Filmmakers are hooked on addiction flicks


They can be the life of the party or the black hole at the Thanksgiving table, often both. Love ‘em and hate ‘em, the addicts among us are a fact of life, and a perennial subject for filmmakers.

As habits go, it’s one that makes sense. With their raw need, masterful manipulation skills and inevitable unraveling, dipsomaniacs and junkies are riveting movie characters. Even when the film’s psychology is pat, as in this year’s “Shame,” the roles themselves give actors something to sink their teeth into. In the appraisal frenzy of awards season, such roles tend to be conspicuous because bad behavior usually is.

Michael Fassbender’s eye-catching portrayal of a sex addict in “Shame” is the latest in a lineage of sorts that began with Ray Milland’s alcoholic novelist manqué in Billy Wilder’s “The Lost Weekend.” That 1945 feature remains one of the most harrowing of addiction dramas, notwithstanding its melodramatic touches and hopeful ending.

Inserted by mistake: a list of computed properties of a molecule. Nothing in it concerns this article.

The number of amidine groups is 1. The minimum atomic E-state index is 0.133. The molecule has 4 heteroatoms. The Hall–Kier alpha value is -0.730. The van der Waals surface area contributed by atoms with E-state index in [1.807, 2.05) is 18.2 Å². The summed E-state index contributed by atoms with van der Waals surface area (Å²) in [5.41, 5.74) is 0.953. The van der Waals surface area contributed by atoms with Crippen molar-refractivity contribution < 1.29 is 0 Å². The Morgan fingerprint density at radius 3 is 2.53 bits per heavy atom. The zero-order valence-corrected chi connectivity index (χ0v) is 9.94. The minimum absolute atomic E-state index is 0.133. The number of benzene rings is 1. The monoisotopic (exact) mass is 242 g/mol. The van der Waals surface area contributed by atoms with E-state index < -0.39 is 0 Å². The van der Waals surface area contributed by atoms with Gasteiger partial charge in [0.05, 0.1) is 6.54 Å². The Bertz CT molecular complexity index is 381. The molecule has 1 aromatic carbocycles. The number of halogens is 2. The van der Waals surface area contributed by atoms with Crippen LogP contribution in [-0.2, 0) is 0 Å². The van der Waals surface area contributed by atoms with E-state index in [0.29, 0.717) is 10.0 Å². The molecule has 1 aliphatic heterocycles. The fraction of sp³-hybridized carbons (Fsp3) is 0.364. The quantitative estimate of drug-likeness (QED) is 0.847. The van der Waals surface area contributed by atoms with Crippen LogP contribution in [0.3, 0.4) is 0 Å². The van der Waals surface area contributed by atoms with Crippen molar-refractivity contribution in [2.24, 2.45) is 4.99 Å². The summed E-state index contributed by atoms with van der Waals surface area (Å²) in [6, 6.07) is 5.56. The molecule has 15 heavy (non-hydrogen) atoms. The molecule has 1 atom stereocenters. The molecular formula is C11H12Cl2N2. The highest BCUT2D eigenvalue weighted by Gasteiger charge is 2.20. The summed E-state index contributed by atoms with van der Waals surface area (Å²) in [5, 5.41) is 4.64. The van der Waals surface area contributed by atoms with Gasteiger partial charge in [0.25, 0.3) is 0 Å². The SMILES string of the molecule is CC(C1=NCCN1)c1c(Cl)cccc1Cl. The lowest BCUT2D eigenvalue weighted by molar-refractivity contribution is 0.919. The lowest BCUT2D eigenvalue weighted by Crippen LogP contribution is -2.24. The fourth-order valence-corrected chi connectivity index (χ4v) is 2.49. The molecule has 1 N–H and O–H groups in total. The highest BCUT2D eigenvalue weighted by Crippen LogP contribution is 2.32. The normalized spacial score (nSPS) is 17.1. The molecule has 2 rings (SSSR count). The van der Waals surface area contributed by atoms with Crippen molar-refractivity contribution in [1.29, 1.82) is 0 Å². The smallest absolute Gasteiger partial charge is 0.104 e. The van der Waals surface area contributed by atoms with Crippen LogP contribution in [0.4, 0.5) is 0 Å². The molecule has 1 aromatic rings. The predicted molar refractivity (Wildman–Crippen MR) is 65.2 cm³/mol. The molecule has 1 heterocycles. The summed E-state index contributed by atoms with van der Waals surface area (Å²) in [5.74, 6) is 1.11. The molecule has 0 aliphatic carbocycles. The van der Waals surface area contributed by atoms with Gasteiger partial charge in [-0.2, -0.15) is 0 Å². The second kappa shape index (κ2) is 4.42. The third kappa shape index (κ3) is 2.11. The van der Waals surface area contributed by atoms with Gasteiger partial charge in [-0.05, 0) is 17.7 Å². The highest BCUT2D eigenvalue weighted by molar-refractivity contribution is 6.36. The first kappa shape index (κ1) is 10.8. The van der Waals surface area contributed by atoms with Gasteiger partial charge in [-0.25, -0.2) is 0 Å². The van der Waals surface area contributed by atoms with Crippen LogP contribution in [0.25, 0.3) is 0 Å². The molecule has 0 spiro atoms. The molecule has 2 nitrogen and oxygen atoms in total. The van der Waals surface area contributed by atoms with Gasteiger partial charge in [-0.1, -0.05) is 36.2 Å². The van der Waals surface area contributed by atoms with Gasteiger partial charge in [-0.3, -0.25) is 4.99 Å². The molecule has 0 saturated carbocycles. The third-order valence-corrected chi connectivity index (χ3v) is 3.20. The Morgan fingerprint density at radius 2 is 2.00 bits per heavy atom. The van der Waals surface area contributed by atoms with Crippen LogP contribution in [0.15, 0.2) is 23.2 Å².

The best films about people in the throes of addiction center on full-blooded individuals with all their contradictions, not walking collections of pathological symptoms. They don’t psychologize or explain, don’t whip up back story to fill in the haunting gaps. They accept the existential fact of self-medicating behavior without reaching for big-picture metaphor. The suggestions of societal dysfunction in “Shame” ring as hollow as director Steve McQueen’s antiseptic view of Manhattan — not because they’re devoid of truth, but because, like the childhood-abuse background he supplies for his main character, they’re so forced.

Wilder, in contrast, aimed for a documentary effect in “Lost Weekend,” often employing a hidden camera and bookending the film with images of the Manhattan skyline. As an expression of the main character’s state of mind — that is, a physical manifestation of shame — Wilder’s in-the-moment cityscape is far more potent than McQueen’s artistically framed wasteland. In one of the film’s most memorable sequences, Milland’s character embarks on a desperate search for a place to hock his typewriter, only to find every pawnshop in the borough closed: It’s Yom Kippur, the Jewish Day of Atonement.

At the opposite end of the spectrum from the vérité sensibility, which suffuses some of the most searing screen portraits of addicts, is an approach that plunges headlong into expressionism. Movies on the expressionist side usually bring a cartoonish or comic edge to the suffering and degradation they depict. They often try too hard, and miss the mark, in their attempts to create a cinematic language for inebriation and the correlative experience of jonesing for it.